Introduction to mental health
Mental health problems can affect people at any time of life and in different ways. They can include anxiety, depression, thoughts of suicide, self-harm and dementia.
Your local doctor (GP)
If you are worried about your mental health, or that of a close friend or relative, you should contact your doctor. They can offer advice or refer you to specialist services.
All local doctors have access to teams of professionals and support staff offering a range of skills and different ways to help. Where necessary, they will work closely together to provide support and services.
If you feel uncomfortable with your doctor you should be able to:
- ask to see another doctor in the practice
- ask to see the nurse at the practice (if there is one)
- register with a new surgery
Support from other people
There are other people who may be able to offer you help and support, including:
Friends and relations
Often, friends and relations will notice changes in you and be concerned, so talking to them may be a relief to them and helpful to you. You can ask someone to go with you to a doctor's appointment if you are concerned about visiting a doctor alone.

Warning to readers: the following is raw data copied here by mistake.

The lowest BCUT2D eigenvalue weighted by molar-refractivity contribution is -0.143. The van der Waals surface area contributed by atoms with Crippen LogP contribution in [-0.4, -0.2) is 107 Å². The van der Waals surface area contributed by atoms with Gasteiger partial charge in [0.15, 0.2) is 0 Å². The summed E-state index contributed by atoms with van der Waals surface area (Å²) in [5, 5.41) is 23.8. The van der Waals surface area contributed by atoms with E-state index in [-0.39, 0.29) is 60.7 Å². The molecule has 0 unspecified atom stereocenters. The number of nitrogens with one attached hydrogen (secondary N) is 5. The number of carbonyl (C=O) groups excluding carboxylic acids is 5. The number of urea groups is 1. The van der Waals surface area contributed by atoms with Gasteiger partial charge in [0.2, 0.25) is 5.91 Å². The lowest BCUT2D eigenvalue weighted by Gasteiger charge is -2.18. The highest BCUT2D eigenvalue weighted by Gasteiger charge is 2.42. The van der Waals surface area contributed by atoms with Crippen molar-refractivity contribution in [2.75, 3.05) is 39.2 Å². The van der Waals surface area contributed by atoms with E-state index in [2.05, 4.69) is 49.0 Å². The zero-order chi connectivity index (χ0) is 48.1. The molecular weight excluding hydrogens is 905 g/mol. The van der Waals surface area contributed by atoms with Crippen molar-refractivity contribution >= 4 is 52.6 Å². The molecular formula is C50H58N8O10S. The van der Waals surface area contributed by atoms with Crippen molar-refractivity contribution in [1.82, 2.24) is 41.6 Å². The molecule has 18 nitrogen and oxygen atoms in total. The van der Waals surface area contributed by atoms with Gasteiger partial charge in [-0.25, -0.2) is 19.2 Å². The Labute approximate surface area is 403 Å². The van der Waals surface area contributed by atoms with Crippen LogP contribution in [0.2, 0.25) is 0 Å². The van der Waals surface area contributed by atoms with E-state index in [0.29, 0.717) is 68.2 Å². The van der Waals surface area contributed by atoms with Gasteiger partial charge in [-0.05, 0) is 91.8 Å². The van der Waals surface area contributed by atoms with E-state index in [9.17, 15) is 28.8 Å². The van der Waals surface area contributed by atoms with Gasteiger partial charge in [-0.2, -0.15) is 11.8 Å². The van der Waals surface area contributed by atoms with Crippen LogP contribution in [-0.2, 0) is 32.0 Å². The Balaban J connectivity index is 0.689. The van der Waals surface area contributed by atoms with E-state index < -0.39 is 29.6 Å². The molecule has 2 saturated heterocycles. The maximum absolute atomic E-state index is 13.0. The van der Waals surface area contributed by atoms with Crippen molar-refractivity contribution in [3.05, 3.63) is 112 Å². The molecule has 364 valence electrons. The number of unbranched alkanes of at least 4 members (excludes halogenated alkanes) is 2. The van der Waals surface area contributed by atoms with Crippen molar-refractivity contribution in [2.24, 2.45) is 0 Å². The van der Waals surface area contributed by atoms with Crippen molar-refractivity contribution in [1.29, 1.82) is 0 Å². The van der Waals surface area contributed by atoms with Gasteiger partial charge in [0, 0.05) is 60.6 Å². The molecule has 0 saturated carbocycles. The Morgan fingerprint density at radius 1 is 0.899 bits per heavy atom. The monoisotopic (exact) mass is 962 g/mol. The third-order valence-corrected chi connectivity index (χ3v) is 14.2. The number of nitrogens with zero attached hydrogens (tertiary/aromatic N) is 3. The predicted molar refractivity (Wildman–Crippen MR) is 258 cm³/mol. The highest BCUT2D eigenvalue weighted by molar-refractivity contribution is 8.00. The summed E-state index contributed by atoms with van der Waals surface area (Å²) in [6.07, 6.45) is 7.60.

Your doctor may refer you to a specialist like a psychiatrist, psychotherapist, community psychiatric nurse or a counsellor. These professionals will work with you to help you find ways of dealing with the problems you are experiencing.
If you are under 18 years old
Try talking to your parent(s) or someone who has parental responsibility for you. You could also talk to a teacher, youth worker, doctor, or call ChildLine. Calls to ChildLine are free and you do not have to tell them your name if you don't want to.
Your college or university may have a counsellor you could talk to. The counsellor may:
- offer you regular counselling sessions to talk about your thoughts and feelings
- refer you to your doctor for medication or specialist services
- advise you on other education services that may be able to help, like talking to an accommodation officer (if there is one) if your living arrangements are contributing to your illness
For more information contact student services at your college or university.
Nightline is a confidential telephone support service for students, run by students. You can find out about Nightline services in your area on the National Nightline website.
Other ways to get support and advice
Other people who may be able to help are health visitors, employers, charities and self-help groups.